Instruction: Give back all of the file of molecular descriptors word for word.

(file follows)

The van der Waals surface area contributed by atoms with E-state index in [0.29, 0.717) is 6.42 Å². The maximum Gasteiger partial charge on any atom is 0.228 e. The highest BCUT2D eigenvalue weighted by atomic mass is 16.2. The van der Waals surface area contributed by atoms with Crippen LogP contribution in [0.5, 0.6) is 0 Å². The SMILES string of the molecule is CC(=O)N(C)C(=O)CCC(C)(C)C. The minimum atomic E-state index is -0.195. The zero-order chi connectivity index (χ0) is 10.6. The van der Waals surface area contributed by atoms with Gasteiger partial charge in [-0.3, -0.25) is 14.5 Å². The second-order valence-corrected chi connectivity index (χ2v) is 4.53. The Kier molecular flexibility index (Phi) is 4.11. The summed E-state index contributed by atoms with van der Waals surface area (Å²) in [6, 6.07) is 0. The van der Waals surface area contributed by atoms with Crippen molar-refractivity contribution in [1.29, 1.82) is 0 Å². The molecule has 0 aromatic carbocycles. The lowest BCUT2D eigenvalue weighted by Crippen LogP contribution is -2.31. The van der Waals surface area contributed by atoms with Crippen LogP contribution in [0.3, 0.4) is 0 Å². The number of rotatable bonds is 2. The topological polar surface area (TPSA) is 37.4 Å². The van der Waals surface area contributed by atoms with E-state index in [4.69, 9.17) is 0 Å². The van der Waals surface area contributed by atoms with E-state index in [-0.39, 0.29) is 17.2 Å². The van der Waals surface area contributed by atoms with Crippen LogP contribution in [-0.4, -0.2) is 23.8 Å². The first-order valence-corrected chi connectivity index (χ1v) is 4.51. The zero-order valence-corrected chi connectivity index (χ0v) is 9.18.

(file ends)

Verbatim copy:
The van der Waals surface area contributed by atoms with E-state index in [0.29, 0.717) is 6.42 Å². The maximum Gasteiger partial charge on any atom is 0.228 e. The highest BCUT2D eigenvalue weighted by atomic mass is 16.2. The van der Waals surface area contributed by atoms with Crippen LogP contribution in [0.5, 0.6) is 0 Å². The SMILES string of the molecule is CC(=O)N(C)C(=O)CCC(C)(C)C. The minimum atomic E-state index is -0.195. The zero-order chi connectivity index (χ0) is 10.6. The van der Waals surface area contributed by atoms with Gasteiger partial charge in [-0.3, -0.25) is 14.5 Å². The second-order valence-corrected chi connectivity index (χ2v) is 4.53. The Kier molecular flexibility index (Phi) is 4.11. The summed E-state index contributed by atoms with van der Waals surface area (Å²) in [6, 6.07) is 0. The van der Waals surface area contributed by atoms with Crippen molar-refractivity contribution in [1.29, 1.82) is 0 Å². The molecule has 0 aromatic carbocycles. The lowest BCUT2D eigenvalue weighted by Crippen LogP contribution is -2.31. The van der Waals surface area contributed by atoms with Crippen LogP contribution in [0.3, 0.4) is 0 Å². The number of rotatable bonds is 2. The topological polar surface area (TPSA) is 37.4 Å². The van der Waals surface area contributed by atoms with E-state index in [4.69, 9.17) is 0 Å². The van der Waals surface area contributed by atoms with E-state index in [-0.39, 0.29) is 17.2 Å². The van der Waals surface area contributed by atoms with Crippen LogP contribution in [-0.4, -0.2) is 23.8 Å². The first-order valence-corrected chi connectivity index (χ1v) is 4.51. The zero-order valence-corrected chi connectivity index (χ0v) is 9.18.